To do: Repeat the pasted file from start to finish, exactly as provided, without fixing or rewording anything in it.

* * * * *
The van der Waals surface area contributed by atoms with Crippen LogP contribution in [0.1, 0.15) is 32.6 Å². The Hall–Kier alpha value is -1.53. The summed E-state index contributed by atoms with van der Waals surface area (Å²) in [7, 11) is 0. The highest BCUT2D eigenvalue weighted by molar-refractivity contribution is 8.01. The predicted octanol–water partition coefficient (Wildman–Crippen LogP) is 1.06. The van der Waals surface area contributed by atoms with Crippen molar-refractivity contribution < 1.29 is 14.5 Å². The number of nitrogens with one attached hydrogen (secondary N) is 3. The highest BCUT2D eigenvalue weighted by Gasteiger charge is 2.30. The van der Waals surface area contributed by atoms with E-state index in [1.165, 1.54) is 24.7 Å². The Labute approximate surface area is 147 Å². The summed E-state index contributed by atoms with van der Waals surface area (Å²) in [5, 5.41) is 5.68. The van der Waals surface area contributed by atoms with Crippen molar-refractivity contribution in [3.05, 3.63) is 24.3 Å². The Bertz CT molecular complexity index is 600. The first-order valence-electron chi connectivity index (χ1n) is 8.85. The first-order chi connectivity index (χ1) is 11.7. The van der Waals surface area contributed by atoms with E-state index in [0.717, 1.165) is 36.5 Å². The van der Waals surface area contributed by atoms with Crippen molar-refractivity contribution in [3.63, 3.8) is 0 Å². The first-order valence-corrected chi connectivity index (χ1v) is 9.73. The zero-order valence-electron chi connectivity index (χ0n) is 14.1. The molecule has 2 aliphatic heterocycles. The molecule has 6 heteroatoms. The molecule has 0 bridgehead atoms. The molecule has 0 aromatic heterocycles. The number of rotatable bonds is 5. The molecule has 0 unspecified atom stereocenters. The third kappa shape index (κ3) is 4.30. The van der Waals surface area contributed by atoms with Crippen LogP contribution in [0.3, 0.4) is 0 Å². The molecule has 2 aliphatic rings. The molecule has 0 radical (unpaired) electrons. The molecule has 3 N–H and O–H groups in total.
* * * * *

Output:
The van der Waals surface area contributed by atoms with Crippen LogP contribution in [0.1, 0.15) is 32.6 Å². The Hall–Kier alpha value is -1.53. The summed E-state index contributed by atoms with van der Waals surface area (Å²) in [7, 11) is 0. The highest BCUT2D eigenvalue weighted by molar-refractivity contribution is 8.01. The predicted octanol–water partition coefficient (Wildman–Crippen LogP) is 1.06. The van der Waals surface area contributed by atoms with Crippen molar-refractivity contribution < 1.29 is 14.5 Å². The number of nitrogens with one attached hydrogen (secondary N) is 3. The highest BCUT2D eigenvalue weighted by Gasteiger charge is 2.30. The van der Waals surface area contributed by atoms with E-state index in [1.165, 1.54) is 24.7 Å². The Labute approximate surface area is 147 Å². The summed E-state index contributed by atoms with van der Waals surface area (Å²) in [5, 5.41) is 5.68. The van der Waals surface area contributed by atoms with Crippen molar-refractivity contribution in [3.05, 3.63) is 24.3 Å². The Bertz CT molecular complexity index is 600. The first-order valence-electron chi connectivity index (χ1n) is 8.85. The first-order chi connectivity index (χ1) is 11.7. The van der Waals surface area contributed by atoms with E-state index in [0.717, 1.165) is 36.5 Å². The van der Waals surface area contributed by atoms with Crippen molar-refractivity contribution in [3.63, 3.8) is 0 Å². The first-order valence-corrected chi connectivity index (χ1v) is 9.73. The zero-order valence-electron chi connectivity index (χ0n) is 14.1. The molecule has 2 aliphatic heterocycles. The molecule has 6 heteroatoms. The molecule has 0 bridgehead atoms. The molecule has 0 aromatic heterocycles. The number of rotatable bonds is 5. The molecule has 0 unspecified atom stereocenters. The third kappa shape index (κ3) is 4.30. The van der Waals surface area contributed by atoms with Crippen LogP contribution in [0.3, 0.4) is 0 Å². The molecule has 2 aliphatic rings. The molecule has 0 radical (unpaired) electrons. The molecule has 3 N–H and O–H groups in total.